Along with Dominick Fernow's Hospital Productions (and Warmsley's own Bandcamp where it features a few excellent bonus tracks), the new Dedekind Cut album is co-released by the extraordinary label NON, which started operation only a year or so ago. The subject of a feature in the December issue of The Wire, the label showcases innovative and challenging electronic music from Africa and the African diaspora, including African American artists, artist from the UK, Mexico, South Africa and Egypt among others.
From last year's NON WORLDWIDE COMPILATION VOLUME 1 we heard Egyptian artist Amr Al-Alamy aka 1127 with a piece of propulsive percussion-heavy techno. Then we hear from one of the founders of NON, South Africa's Angel-Ho, with a track from his EMANCIPATION EP from earlier this year, grime built from cocking and firing guns...
Also from South Africa are the duo Faka, with a form of gqom. Faka represent queer South African youth, and it's fair to say that the queer experience is central to a lot of what NON do. There's an amazing 18 minute track in the minute of Faka's Bottom's Revenge EP - check the whole thing out on Bandcamp.
Mexican artist Mya Gomez recently put out her Inmate EP on NON, which is about the experience of England's detention centres for immigrants. It's harrowing stuff, and while the final track which we heard tonight is titled "Released", the emotional and musical release is juxtaposed with a piercing high-pitched noise which reminds us that traumatic experiences ring through people's lives long after they're finished.
Finally we hear from Chino Amobi, Virginia-based with Nigerian roots and another co-founder of NON. His latest EP Airport Music For Black Folk puns on the Brian Eno ambient classic while commenting on the often fraught experience of flying while black. Spooky ambient sounds, computer vocals, and again trap/grime-inspired beats maybe from gunshots make for unsettling listening.

Berlin-based Yair Elazar Glotman has appeared on this show under his own name close-mic-ing his double bass or creating beautiful electro-acoustic sound design, and making deep, immersive bass techno as KETEV. He now unveils his new moniker, Blessed Initiative, for a self-titled release on the Bristol-based Subtext label. In some ways it's a continuation of his first solo album on Glacial Movements - but as the titles suggest, it's a little more paranoid and freaky, with some heavy bass and hints at glitchy beats here and there. It's billed as ambient, but at most that's only in contrast to the techno work as KETEV. Compulsory listening in any case.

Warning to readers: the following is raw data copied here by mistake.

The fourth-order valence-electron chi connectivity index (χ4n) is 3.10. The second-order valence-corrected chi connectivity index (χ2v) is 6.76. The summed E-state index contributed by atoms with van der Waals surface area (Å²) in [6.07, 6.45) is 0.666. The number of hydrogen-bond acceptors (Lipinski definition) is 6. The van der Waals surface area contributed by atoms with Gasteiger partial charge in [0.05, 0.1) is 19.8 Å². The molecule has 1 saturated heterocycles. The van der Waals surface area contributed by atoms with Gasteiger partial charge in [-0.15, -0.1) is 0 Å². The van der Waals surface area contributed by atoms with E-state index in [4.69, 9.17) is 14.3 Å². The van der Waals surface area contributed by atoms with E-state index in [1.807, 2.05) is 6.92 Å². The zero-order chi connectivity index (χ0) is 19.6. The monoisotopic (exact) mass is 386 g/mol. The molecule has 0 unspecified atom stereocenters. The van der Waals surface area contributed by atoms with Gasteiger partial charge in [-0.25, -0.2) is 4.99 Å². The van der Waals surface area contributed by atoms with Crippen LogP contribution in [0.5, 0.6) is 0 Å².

And finally we have one track from the new LP by Brisbane's Mirko, released on Room40 in a week or two. There's a lot of ambient synth work on this album, but here it's augmented with glitch textures around acoustic piano. It's a lovely album altogether.

Leonard Cohen - Everybody Knows [Columbia Records]
Leonard Cohen - You Want It Darker [Columbia Records]
Nick Cave and the Bad Seeds - Avalanche [Mute]
Andrée Greenwell - A Forest [available from Bandcamp and iTunes]
Andrée Greenwell - Maria Walks Amid The Thorns [available from Bandcamp and iTunes]
Lupa J - Teeth and Loud Talk (Marcus Whale Remix) [Lupa J Bandcamp]
Lupa J - Game (Land Systems Remix) [Lupa J Bandcamp]
Kate Tempest - Perfect Coffee [Lex Records]
Kate Tempest - Breaks [Lex Records]
Kate Tempest - Tunnel Vision [Lex Records]
Dedekind Cut - bonus {3} "Ayahuasca binary 0|0" [NON/Hospital Productions/Dedekind Cut Bandcamp]
Dedekind Cut - Maxine [NON/Hospital Productions/Dedekind Cut Bandcamp]
1127 - It Never Drops [NON]
Angel-Ho - CLOCCCC [NON]
Faka - Isifundo Sokuqala [NON]
Mya Gomez - Released [NON]
Chino Amobi - LONDON II [NON]
Chino Amobi - MALMO [NON]
Blessed Initiative - as cyber shaming may be [Subtext]
Blessed Initiative - Borderling Spamming [Subtext]
Mirko - Cloud Chain [Room40]

Listen again — ~185MB